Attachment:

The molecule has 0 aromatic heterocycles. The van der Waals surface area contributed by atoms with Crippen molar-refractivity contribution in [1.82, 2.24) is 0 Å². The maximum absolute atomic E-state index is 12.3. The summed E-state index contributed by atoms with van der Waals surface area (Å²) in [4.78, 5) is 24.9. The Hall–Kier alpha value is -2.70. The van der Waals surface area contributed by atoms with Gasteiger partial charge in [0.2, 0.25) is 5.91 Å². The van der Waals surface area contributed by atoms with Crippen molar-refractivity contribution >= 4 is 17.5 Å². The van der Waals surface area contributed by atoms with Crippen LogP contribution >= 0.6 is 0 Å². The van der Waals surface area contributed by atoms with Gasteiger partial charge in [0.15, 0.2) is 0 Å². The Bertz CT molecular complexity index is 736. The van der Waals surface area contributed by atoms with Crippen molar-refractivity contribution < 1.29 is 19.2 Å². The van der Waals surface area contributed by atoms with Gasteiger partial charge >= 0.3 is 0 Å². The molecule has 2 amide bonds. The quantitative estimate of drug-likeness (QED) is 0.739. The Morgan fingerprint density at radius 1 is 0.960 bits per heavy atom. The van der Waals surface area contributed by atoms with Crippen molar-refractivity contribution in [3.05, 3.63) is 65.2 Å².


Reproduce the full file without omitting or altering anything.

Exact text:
The molecule has 0 aromatic heterocycles. The van der Waals surface area contributed by atoms with Crippen molar-refractivity contribution in [1.82, 2.24) is 0 Å². The maximum absolute atomic E-state index is 12.3. The summed E-state index contributed by atoms with van der Waals surface area (Å²) in [4.78, 5) is 24.9. The Hall–Kier alpha value is -2.70. The van der Waals surface area contributed by atoms with Gasteiger partial charge in [0.2, 0.25) is 5.91 Å². The van der Waals surface area contributed by atoms with Crippen molar-refractivity contribution >= 4 is 17.5 Å². The van der Waals surface area contributed by atoms with Crippen LogP contribution >= 0.6 is 0 Å². The van der Waals surface area contributed by atoms with Gasteiger partial charge in [0.15, 0.2) is 0 Å². The Bertz CT molecular complexity index is 736. The van der Waals surface area contributed by atoms with Crippen molar-refractivity contribution < 1.29 is 19.2 Å². The van der Waals surface area contributed by atoms with Gasteiger partial charge >= 0.3 is 0 Å². The molecule has 2 amide bonds. The quantitative estimate of drug-likeness (QED) is 0.739. The Morgan fingerprint density at radius 1 is 0.960 bits per heavy atom. The van der Waals surface area contributed by atoms with Crippen molar-refractivity contribution in [3.05, 3.63) is 65.2 Å².